Frankenstein Questions and Answers
by Mary Shelley

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Frankenstein Tragic Hero

How is Frankenstein a tragic hero?

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Mike Walter eNotes educator | Certified Educator

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To consider Victor Frankenstein’s status as a tragic hero, we have to look not only at Frankenstein’s character, but also at the intent of the author, Mary Shelley.

Obviously Victor Frankenstein meets a tragic end as a result of a tragic character flaw—he dies pursuing the monster that he created out of his own misguided attempt to manipulate nature by endeavoring to do something man was never meant to do—create life.

However, once Victor has created this life—the grotesque monster that humanity finds so frightening—another character flaw emerges. The monster is not inherently evil; it tries to find human companionship and even bestows kindness on others, but it simply cannot find acceptance, even from its creator. If Victor had been able to engage in an appropriate relationship with his creation he might have still been able to consider the experiment a success. But instead, he cannot...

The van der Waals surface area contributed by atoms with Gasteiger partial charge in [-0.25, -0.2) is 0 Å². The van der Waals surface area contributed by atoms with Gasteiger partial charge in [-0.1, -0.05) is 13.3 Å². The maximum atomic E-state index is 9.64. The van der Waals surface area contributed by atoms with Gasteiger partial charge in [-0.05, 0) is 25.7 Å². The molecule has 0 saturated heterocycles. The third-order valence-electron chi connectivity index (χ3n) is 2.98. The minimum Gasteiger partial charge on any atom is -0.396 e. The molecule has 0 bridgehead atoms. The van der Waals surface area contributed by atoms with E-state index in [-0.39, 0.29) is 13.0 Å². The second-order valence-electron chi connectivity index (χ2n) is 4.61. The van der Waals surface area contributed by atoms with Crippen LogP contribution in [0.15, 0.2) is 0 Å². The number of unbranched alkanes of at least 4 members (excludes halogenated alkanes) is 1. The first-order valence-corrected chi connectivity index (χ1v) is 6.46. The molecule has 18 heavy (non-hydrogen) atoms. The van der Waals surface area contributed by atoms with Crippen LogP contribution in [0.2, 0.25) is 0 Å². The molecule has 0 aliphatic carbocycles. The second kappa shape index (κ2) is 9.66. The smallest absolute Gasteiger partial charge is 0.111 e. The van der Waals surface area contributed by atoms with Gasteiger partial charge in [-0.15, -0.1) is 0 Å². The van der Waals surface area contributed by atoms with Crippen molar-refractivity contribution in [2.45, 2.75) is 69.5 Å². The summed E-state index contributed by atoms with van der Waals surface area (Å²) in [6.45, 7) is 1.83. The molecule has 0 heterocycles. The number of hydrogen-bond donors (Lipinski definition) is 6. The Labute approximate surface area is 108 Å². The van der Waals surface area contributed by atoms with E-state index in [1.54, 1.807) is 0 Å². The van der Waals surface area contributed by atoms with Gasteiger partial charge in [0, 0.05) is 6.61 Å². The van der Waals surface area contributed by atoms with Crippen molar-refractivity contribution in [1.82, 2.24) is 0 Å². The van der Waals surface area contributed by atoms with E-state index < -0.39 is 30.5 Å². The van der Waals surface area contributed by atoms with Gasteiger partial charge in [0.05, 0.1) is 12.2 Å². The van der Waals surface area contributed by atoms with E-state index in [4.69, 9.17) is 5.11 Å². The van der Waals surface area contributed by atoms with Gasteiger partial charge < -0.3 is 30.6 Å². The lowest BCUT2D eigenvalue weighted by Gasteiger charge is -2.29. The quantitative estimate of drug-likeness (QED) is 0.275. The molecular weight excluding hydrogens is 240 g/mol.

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Victor Frankenstein, the main protagonist of Mary Shelley's cautionary novel Frankenstein, is a tragic hero who had been rewarded with everything a person could desire, but lost it all due to his choices. Born in a wealthy family, loved by all (friends, family) and highly gifted, Victor forgoes his family and friends for his desire to dabble with nature. When he finally succeeds in giving life, he creates a monster - not so much by experimentation, but by the lack of care and affection that he should have given the creature. When the creature begins exacting his revenge by murdering Victor's family members and friend, he cannot even tell anybody who is the real murderer for fear of being labeled mad. Finally when the creature kills Victor's beloved on the night of his wedding, he realizes that he has lost everything that ever mattered to him and leaves in search of the monster to finally destroy him once and for all. He dies in this pursuit. From someone who had everything, choices and desires lead him to become one who had nothing, absolutely nothing - what a tragedy.